Suhakam has no legal power to probe custodial deaths, says NGO

PETALING JAYA: The Human Rights Commission of Malaysia (Suhakam) should stop inquiring into custodial deaths as the matter does not come under its purview, a non-governmental organisation says.

Eliminating Deaths and Abuse in Custody Together (EDICT) chairman M Visvanathan said Suhakam was set up pursuant to a law passed by Parliament for the purpose of protecting and promoting human rights in Malaysia.

“It can only hold inquiries on complaints of human rights infringements at its own initiative or on complaints lodged by the aggrieved persons,” he said.

For example, he said, Suhakam could investigate if an unhealthy detainee died because no timely medical assistance was provided.

He said Section 12(2) of the Human Rights Commission of Malaysia Act states that the commission shall not inquire into any complaint when a matter was before a judicial inquiry.

Further, he said, investigations into custodial deaths were solely within the purview and functions of the coroner’s court under the Criminal Procedure Code.

Visvanathan, who is a lawyer, said this in response to Suhakam’s findings released yesterday into several issues involving deaths in police lock-ups and detention centres.

In the case of G Jestus Kevin, who was found dead in a Bentong police station lock-up last year, the report said the victim succumbed to meningoencephalitis (brain inflammation) with multiple blunt force trauma.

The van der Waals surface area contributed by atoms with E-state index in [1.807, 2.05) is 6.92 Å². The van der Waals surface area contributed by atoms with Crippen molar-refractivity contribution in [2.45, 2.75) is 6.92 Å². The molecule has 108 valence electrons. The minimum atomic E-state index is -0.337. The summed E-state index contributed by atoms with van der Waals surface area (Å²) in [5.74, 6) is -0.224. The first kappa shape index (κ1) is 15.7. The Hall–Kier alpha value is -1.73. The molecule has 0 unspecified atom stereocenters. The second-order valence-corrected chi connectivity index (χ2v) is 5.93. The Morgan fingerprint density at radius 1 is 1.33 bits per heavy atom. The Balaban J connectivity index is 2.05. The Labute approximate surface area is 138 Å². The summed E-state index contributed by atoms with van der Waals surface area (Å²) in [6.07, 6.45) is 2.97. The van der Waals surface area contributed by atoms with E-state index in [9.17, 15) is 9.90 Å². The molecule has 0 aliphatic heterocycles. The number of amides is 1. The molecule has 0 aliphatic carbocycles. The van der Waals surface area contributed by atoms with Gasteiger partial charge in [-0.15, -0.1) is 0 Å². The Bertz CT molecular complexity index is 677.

Kevin, 30, was nabbed on April 2 for alleged theft and was found dead on April 5.

Suhakam said the medical report showed that he suffered many injuries, including a broken rib.

“A fellow inmate had testified that the deceased was tied with a blanket and beaten by other inmates and a police officer. This has also been confirmed through CCTV footage of the lock-up,” Suhakam commissioner Jerald Joseph said at a online press conference.

Visvanathan, who is representing Kevin’s family in an ongoing inquest in Kuantan, said he has also sent a letter to Suhakam.

He said only a coroner, after a court inquiry, could determine why, when and under what circumstances a detainee died in a police lock-up, prison or a mental asylum.

“The inquest finding is subject to review by the High Court and the victim’s family can also rely on the coroner’s verdict to sue the government for negligence,” he said, adding that Suhakam’s report had no legal effect.

Free Malaysia Today

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